- Writers Retreat
- OUR SUPPORTERS
The Remedy is a much-needed anthology that shares stories from patients and providers across the healthcare field. This book is the opposite of a dry textbook filled with overwhelming statistics, diagrams, and medical language. Instead, editor Zena Sharman presents an inclusive collection of personal narratives by queer and trans writers, including Vivek Shraya and Amber Dawn. The Remedy calls for a world where queer and trans competent care is the norm, rather than the exception, in the medical field.
In her introduction, Sharman provides an overview of the current state of queer and trans health, focusing mostly on the United States and Canada. She says, “It doesn’t take a PhD or a medical degree to figure out that experiencing systemic discrimination is bad for your health.” The book illuminates ways that queer and trans people have been both discriminated against and affirmed in relationship to their health. Only five hours are typically spent teaching queer and trans healthcare in medical school. This book seeks to remedy that lack of education by serving as a resource for current providers and a way for queer and trans people to feel empowered to take care of their health.
The Remedy helps broaden the definition of queer health. It includes stories by people who identify as asexual, bisexual, intersex and trans. These narratives are often left out of the conversation about queer health because they are grouped with gay and lesbian experiences. In addition, The Remedy recognizes the specific needs and health issues faced by queer and trans people of color and indigenous communities. Contributors tell their stories in various ways—through poetry, illustration, and essay. What unites all of the stories is that they are firsthand experiences, told by the people who are living them.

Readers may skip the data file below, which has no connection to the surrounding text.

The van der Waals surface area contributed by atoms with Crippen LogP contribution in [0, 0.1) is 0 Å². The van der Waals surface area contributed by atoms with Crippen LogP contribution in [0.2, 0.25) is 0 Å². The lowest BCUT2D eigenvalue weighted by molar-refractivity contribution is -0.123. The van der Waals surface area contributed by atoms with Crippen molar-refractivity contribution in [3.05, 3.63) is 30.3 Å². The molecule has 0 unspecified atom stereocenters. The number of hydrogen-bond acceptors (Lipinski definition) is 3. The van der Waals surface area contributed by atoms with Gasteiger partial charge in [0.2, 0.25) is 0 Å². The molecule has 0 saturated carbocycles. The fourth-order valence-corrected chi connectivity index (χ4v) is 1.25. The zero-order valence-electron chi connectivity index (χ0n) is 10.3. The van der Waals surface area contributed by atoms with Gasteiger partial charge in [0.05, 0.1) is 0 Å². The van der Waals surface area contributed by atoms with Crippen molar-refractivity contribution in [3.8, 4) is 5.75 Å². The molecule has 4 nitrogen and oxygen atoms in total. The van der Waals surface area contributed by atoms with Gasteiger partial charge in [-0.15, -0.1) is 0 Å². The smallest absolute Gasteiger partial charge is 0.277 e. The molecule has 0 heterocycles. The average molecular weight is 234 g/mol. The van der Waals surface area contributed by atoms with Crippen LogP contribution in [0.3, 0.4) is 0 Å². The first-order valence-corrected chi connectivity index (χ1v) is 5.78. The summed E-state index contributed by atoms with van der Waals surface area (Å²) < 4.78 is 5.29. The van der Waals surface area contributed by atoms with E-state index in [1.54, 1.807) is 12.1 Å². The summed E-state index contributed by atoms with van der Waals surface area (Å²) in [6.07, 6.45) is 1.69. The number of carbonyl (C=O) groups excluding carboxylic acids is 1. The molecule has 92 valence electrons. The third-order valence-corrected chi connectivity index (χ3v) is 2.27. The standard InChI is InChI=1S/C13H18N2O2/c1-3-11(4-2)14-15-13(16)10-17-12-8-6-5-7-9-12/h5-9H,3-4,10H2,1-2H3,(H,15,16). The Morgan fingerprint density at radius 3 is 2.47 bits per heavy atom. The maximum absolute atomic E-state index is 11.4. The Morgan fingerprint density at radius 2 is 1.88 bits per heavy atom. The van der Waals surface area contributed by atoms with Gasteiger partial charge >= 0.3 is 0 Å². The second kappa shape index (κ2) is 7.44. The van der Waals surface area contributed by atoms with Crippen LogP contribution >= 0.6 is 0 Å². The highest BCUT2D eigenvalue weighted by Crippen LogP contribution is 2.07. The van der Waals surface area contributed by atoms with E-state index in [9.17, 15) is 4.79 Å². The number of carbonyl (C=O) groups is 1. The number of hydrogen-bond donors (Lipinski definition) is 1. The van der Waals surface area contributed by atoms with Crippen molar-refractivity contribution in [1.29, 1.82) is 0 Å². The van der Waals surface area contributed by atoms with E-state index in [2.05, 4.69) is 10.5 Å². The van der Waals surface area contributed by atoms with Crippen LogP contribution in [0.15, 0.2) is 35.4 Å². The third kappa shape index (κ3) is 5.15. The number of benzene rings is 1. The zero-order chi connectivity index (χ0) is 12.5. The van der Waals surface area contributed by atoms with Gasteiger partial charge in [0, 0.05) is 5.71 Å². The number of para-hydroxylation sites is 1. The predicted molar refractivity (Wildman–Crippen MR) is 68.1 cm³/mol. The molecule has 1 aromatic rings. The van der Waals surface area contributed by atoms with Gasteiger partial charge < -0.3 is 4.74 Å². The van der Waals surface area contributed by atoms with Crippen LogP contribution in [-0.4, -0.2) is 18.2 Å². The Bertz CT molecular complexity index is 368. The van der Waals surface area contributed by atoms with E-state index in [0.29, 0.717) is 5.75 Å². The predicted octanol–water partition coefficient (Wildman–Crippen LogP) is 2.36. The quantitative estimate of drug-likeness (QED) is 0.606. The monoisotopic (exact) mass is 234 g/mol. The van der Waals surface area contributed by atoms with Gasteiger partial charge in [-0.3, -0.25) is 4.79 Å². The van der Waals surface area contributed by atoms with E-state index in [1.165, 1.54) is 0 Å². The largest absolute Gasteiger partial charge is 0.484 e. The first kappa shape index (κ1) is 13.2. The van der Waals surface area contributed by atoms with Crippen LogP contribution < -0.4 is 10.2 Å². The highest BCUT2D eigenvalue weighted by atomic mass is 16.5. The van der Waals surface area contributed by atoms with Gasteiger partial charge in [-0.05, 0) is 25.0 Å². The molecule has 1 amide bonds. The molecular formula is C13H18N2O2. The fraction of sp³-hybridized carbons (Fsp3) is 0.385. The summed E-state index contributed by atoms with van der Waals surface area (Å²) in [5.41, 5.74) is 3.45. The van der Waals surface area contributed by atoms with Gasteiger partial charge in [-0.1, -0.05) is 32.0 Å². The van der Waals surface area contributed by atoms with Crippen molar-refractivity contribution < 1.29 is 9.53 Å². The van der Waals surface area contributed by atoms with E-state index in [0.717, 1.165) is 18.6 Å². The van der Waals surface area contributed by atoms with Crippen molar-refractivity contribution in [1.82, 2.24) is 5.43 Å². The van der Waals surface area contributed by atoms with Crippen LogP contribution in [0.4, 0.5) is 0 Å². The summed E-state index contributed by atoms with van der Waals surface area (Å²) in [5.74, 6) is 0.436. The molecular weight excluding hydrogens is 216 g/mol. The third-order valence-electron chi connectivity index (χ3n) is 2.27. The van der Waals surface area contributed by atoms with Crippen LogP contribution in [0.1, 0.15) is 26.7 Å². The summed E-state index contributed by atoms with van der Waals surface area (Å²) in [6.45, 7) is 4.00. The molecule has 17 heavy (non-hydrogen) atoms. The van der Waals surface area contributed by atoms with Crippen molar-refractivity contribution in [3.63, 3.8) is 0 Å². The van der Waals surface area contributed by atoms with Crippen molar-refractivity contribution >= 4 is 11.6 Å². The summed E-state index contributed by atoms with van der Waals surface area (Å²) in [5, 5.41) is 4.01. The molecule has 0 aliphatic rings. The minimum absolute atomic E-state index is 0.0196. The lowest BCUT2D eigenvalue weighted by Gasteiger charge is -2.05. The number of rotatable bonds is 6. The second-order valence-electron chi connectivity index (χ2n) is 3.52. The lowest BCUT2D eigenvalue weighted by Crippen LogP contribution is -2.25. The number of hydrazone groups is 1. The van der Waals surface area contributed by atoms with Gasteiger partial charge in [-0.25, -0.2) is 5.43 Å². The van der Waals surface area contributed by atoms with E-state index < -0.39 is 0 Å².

Reading this book was healing. Within its pages is evidence that queer and trans people are caring for each other. The book’s reoccurring “Innovation Profiles” are short chapters that document community projects like “The Q Card,” which is designed to fit in the pockets of queer and trans youth, containing information like pronouns, gender identity, and health conditions. Several contributors echoed Ariel Estrella’s sentiment that “my healing is not my own.” Margaret Robinson states, “When we build a supportive network of friends, family, and community, our health gets better.” The Remedy is part of a growing effort within queer and trans communities to lead the long-lasting and healthy lives that we deserve.
The Remedy: Queer and Trans Voices on Health and Health Care
Edited by Zena Sharman
Arsenal Pulp Press
Paperback, 9781551526584, 272 pp.